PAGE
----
China and the troubled prospects for Africa’s economic take-off: linkage formation and spillover effects in Zambia

Li, Hangwei / Dominik Kopinski / Ian Taylor
Externe Publikationen (2022)

in: Journal of Southern Africa Studies 48 (5), 861-882


Chinese investment in Africa has captured the interest of both academia and the wider policy world, with some postulating that Chinese firms have the potential to bring about a structural transformation of the continent. Some scholars have even gone as far as to claim that Africa may be turned into the ‘next factory of the world’. By focusing on spillover effects – arguably the most sought-after of foreign direct investment effects – this article seeks to challenge such celebratory assumptions. Drawing on over 80 interviews with Zambian institutions and Chinese firms, supplemented by surveys carried out in these firms, we provide empirical evidence showing that Chinese investment brings little in terms of linkage formation and spillover effects, and those rare linkages that do exist relate to low-technology inputs that offer little hope for long-awaited industrial upgrading. Rather than blaming Chinese investors, however, we turn our attention to the question of institutional capacity, arguing that Zambia has largely failed when it comes to building adequate local supply capacity. This leads us to conclude that the chances of Chinese investment leading to structural transformation are limited and that this will remain the case unless industrial policy plays a more transformative role in fostering linkages and facilitating spillovers.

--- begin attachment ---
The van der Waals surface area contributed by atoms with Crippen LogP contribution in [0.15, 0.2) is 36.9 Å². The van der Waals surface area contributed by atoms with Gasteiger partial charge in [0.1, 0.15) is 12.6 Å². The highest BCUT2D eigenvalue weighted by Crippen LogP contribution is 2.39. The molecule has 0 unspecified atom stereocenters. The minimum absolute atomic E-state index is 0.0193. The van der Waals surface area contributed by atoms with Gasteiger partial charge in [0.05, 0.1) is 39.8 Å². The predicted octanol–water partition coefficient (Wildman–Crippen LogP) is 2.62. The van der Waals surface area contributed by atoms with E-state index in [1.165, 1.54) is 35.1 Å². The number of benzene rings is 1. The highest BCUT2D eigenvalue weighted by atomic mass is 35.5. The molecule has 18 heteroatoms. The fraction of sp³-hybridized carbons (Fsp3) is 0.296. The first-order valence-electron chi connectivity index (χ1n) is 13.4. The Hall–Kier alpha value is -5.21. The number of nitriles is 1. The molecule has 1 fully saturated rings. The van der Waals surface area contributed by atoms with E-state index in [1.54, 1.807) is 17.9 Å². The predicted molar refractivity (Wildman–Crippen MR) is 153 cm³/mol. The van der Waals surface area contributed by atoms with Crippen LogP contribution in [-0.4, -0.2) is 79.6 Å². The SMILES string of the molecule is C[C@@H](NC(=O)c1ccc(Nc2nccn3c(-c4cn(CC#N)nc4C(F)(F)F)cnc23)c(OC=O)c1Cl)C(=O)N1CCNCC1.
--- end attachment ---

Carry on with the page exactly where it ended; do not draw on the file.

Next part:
Über die Autorin

Li, Hangwei



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